Stomach fat — the one hidden in the gut in particular — may result in elevated risk of cardiovascular disease, according to a new study. The results showed that the risk was greater in those who had belly fat compared to people with fat deposits elsewhere in the body.

For the study published in the Journal of the American College of Cardiology on Monday, researchers examined abdominal fat quantity and quality in 1,106 adults from the long-running Framingham Heart Study. The average age of the participants was 45.

After six years of the study, researchers found that increased amount of fat and reduced fat density were associated with changes in the risk for cardiovascular disease. The findings also showed that the extra pound of fat was linked to onset of high blood pressure, high triglycerides and metabolic syndrome.

“What's really interesting is that we show that an increase in the amount of stomach fat and a lower density fat is associated with worse heart disease risk factors — even after accounting for how much weight was gained,” Caroline Fox, senior researcher of the study and former senior investigator for the U.S. National Heart, Lung and Blood Institute, said in a statement. “This hasn’t been shown before.”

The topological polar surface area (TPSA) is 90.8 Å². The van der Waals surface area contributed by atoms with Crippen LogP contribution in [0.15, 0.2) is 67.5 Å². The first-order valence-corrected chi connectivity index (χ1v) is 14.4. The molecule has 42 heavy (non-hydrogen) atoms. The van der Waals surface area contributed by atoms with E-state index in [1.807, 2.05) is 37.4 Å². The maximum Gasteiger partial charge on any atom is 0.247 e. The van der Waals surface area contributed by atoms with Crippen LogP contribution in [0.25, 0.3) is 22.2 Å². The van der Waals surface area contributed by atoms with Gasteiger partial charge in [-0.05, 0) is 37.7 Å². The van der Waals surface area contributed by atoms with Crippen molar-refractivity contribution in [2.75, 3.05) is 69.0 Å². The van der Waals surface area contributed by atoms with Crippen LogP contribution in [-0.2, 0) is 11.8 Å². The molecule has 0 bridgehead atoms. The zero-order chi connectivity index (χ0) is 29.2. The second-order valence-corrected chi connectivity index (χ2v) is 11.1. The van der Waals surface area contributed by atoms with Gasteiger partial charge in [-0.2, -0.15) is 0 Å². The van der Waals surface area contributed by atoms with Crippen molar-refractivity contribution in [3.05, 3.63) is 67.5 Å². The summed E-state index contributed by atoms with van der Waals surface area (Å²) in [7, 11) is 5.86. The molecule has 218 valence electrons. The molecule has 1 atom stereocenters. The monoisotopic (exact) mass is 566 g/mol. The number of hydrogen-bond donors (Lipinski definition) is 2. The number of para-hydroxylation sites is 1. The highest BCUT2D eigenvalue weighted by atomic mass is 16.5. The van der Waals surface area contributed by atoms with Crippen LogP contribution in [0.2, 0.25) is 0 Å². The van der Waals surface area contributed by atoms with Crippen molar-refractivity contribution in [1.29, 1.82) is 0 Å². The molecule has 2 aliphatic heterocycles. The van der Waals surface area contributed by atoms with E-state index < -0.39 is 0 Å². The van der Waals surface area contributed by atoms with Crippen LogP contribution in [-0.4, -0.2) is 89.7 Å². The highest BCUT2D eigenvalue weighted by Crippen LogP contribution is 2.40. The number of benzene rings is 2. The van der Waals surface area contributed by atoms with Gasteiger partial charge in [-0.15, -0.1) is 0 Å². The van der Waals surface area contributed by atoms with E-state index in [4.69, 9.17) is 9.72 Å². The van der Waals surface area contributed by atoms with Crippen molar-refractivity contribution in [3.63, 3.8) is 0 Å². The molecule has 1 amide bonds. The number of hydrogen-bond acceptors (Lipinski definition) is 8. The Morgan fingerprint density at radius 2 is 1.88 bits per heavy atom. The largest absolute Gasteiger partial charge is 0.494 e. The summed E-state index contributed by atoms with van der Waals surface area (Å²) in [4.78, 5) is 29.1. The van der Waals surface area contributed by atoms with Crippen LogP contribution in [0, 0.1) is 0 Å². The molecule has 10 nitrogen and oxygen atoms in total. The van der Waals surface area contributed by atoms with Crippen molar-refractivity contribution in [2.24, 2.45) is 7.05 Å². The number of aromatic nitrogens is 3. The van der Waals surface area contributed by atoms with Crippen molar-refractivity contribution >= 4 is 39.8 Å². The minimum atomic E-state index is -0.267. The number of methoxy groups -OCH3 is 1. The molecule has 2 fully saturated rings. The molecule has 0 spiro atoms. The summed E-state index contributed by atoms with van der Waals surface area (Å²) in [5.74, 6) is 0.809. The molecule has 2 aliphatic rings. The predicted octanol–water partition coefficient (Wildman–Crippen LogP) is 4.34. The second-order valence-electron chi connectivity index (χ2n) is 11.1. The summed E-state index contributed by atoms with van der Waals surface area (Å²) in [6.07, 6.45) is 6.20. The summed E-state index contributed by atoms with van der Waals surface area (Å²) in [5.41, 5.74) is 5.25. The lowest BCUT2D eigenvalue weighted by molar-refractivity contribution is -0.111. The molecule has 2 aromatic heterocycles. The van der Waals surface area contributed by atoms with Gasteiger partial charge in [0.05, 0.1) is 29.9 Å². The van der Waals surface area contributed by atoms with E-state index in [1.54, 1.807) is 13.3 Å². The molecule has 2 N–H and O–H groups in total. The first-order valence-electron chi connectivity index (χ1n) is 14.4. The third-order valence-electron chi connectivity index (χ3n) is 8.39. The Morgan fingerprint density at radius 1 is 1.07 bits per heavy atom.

“Measuring fat density is a new measure that we are still working to understand and warrants further investigation,” she said. “We used it as an indirect measure of fat quality and found that lower numbers were linked to greater heart disease risk.”

According to the study's findings, people with increased amount of stomach fat were at higher risk of high blood sugar, high triglycerides and low levels of HDL cholesterol. This remained significant even when the researchers took changes in body weight and waist size into account.

However, the researchers warned that the findings showed only a possible link between stomach fat and cardiovascular disease, and did not imply that belly fat leads to heart disease.

Health experts say that finding the location and type of body fat gives important information — possibly better than that from body mass index (BMI) that is used to calculate body fat based on weight and height, CBS News reported.

“This study supports a growing body of literature demonstrating that adipose tissue imaging provides important information about cardiovascular risk not contained in the measurement of BMI alone,” said Dr. Ian Neeland, an assistant professor of cardiology at the University of Texas Southwestern Medical Center at Dallas and co-author of an accompanying editorial in the journal.